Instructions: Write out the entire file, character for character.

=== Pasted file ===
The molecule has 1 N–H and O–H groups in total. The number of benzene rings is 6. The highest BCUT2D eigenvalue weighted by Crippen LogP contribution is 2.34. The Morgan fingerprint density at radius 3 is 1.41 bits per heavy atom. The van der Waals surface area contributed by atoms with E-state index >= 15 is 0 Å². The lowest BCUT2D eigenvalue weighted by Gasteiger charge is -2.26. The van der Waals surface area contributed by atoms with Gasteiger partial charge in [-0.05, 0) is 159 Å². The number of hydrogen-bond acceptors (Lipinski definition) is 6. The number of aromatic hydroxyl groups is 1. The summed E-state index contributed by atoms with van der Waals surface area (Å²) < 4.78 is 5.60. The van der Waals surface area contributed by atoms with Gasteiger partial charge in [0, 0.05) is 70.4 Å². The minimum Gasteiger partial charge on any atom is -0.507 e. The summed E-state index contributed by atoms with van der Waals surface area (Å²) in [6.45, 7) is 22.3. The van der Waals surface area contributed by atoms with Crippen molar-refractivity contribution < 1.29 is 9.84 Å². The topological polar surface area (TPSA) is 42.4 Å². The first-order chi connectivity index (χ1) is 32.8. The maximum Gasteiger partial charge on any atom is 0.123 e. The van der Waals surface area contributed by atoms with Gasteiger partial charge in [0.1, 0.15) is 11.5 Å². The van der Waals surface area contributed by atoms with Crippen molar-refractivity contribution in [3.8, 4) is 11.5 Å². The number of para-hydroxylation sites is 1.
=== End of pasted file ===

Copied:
The molecule has 1 N–H and O–H groups in total. The number of benzene rings is 6. The highest BCUT2D eigenvalue weighted by Crippen LogP contribution is 2.34. The Morgan fingerprint density at radius 3 is 1.41 bits per heavy atom. The van der Waals surface area contributed by atoms with E-state index >= 15 is 0 Å². The lowest BCUT2D eigenvalue weighted by Gasteiger charge is -2.26. The van der Waals surface area contributed by atoms with Gasteiger partial charge in [-0.05, 0) is 159 Å². The number of hydrogen-bond acceptors (Lipinski definition) is 6. The number of aromatic hydroxyl groups is 1. The summed E-state index contributed by atoms with van der Waals surface area (Å²) < 4.78 is 5.60. The van der Waals surface area contributed by atoms with Gasteiger partial charge in [0, 0.05) is 70.4 Å². The minimum Gasteiger partial charge on any atom is -0.507 e. The summed E-state index contributed by atoms with van der Waals surface area (Å²) in [6.45, 7) is 22.3. The van der Waals surface area contributed by atoms with Crippen molar-refractivity contribution < 1.29 is 9.84 Å². The topological polar surface area (TPSA) is 42.4 Å². The first-order chi connectivity index (χ1) is 32.8. The maximum Gasteiger partial charge on any atom is 0.123 e. The van der Waals surface area contributed by atoms with Gasteiger partial charge in [0.1, 0.15) is 11.5 Å². The van der Waals surface area contributed by atoms with Crippen molar-refractivity contribution in [3.8, 4) is 11.5 Å². The number of para-hydroxylation sites is 1.